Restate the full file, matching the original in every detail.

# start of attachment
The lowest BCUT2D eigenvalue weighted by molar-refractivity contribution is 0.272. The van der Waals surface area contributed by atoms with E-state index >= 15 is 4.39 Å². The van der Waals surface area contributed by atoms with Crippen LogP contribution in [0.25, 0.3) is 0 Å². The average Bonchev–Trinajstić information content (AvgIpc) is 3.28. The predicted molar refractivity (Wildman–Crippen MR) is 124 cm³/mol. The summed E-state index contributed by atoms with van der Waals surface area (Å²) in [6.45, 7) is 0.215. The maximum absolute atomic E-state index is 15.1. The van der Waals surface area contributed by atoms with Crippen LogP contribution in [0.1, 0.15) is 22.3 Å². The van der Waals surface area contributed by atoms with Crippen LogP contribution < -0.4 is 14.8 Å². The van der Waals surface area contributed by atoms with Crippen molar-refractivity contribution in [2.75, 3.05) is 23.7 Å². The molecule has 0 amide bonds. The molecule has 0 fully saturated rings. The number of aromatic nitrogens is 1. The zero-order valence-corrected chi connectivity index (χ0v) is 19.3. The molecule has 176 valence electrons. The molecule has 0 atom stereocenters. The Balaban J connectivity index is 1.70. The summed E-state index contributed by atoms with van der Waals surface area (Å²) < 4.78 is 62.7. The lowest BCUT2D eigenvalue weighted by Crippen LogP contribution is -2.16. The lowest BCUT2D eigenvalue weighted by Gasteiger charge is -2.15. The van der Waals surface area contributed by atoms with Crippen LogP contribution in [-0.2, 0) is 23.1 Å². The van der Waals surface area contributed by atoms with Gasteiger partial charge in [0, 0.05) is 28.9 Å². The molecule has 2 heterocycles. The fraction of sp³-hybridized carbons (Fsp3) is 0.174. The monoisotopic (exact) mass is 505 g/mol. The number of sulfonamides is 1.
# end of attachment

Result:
The lowest BCUT2D eigenvalue weighted by molar-refractivity contribution is 0.272. The van der Waals surface area contributed by atoms with E-state index >= 15 is 4.39 Å². The van der Waals surface area contributed by atoms with Crippen LogP contribution in [0.25, 0.3) is 0 Å². The average Bonchev–Trinajstić information content (AvgIpc) is 3.28. The predicted molar refractivity (Wildman–Crippen MR) is 124 cm³/mol. The summed E-state index contributed by atoms with van der Waals surface area (Å²) in [6.45, 7) is 0.215. The maximum absolute atomic E-state index is 15.1. The van der Waals surface area contributed by atoms with Crippen LogP contribution in [0.1, 0.15) is 22.3 Å². The van der Waals surface area contributed by atoms with Crippen LogP contribution < -0.4 is 14.8 Å². The van der Waals surface area contributed by atoms with Crippen molar-refractivity contribution in [2.75, 3.05) is 23.7 Å². The molecule has 0 amide bonds. The molecule has 0 fully saturated rings. The number of aromatic nitrogens is 1. The zero-order valence-corrected chi connectivity index (χ0v) is 19.3. The molecule has 176 valence electrons. The molecule has 0 atom stereocenters. The Balaban J connectivity index is 1.70. The summed E-state index contributed by atoms with van der Waals surface area (Å²) < 4.78 is 62.7. The lowest BCUT2D eigenvalue weighted by Crippen LogP contribution is -2.16. The lowest BCUT2D eigenvalue weighted by Gasteiger charge is -2.15. The van der Waals surface area contributed by atoms with Crippen LogP contribution in [-0.2, 0) is 23.1 Å². The van der Waals surface area contributed by atoms with Gasteiger partial charge in [0, 0.05) is 28.9 Å². The molecule has 2 heterocycles. The fraction of sp³-hybridized carbons (Fsp3) is 0.174. The monoisotopic (exact) mass is 505 g/mol. The number of sulfonamides is 1.